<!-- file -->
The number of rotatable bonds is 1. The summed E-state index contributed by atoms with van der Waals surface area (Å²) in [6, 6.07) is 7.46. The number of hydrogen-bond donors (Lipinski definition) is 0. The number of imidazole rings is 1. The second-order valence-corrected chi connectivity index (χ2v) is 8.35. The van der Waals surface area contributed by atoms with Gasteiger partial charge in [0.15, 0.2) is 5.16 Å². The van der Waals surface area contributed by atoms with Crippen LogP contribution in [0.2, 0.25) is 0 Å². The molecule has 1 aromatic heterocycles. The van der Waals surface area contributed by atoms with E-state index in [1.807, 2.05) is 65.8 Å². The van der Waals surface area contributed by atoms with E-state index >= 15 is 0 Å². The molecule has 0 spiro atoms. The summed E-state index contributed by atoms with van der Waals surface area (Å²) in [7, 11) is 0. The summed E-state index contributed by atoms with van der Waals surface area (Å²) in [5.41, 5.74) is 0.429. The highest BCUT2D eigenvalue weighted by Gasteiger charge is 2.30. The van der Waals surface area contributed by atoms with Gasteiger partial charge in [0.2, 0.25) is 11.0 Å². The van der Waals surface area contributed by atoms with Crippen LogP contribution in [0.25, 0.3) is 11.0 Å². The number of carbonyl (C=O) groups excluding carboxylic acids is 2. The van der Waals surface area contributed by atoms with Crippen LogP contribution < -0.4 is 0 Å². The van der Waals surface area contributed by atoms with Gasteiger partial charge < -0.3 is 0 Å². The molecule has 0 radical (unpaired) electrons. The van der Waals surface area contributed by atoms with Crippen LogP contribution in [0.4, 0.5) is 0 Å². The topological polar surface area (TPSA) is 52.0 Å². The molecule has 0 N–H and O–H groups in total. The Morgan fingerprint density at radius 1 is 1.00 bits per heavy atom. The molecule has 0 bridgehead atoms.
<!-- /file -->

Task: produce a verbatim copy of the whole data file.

The number of rotatable bonds is 1. The summed E-state index contributed by atoms with van der Waals surface area (Å²) in [6, 6.07) is 7.46. The number of hydrogen-bond donors (Lipinski definition) is 0. The number of imidazole rings is 1. The second-order valence-corrected chi connectivity index (χ2v) is 8.35. The van der Waals surface area contributed by atoms with Gasteiger partial charge in [0.15, 0.2) is 5.16 Å². The van der Waals surface area contributed by atoms with Crippen LogP contribution in [0.2, 0.25) is 0 Å². The molecule has 1 aromatic heterocycles. The van der Waals surface area contributed by atoms with E-state index in [1.807, 2.05) is 65.8 Å². The van der Waals surface area contributed by atoms with E-state index >= 15 is 0 Å². The molecule has 0 spiro atoms. The summed E-state index contributed by atoms with van der Waals surface area (Å²) in [7, 11) is 0. The summed E-state index contributed by atoms with van der Waals surface area (Å²) in [5.41, 5.74) is 0.429. The highest BCUT2D eigenvalue weighted by Gasteiger charge is 2.30. The van der Waals surface area contributed by atoms with Gasteiger partial charge in [0.2, 0.25) is 11.0 Å². The van der Waals surface area contributed by atoms with Crippen LogP contribution in [0.25, 0.3) is 11.0 Å². The number of carbonyl (C=O) groups excluding carboxylic acids is 2. The van der Waals surface area contributed by atoms with Crippen LogP contribution < -0.4 is 0 Å². The van der Waals surface area contributed by atoms with Gasteiger partial charge < -0.3 is 0 Å². The molecule has 0 radical (unpaired) electrons. The van der Waals surface area contributed by atoms with Crippen LogP contribution in [0.4, 0.5) is 0 Å². The topological polar surface area (TPSA) is 52.0 Å². The molecule has 0 N–H and O–H groups in total. The Morgan fingerprint density at radius 1 is 1.00 bits per heavy atom. The molecule has 0 bridgehead atoms.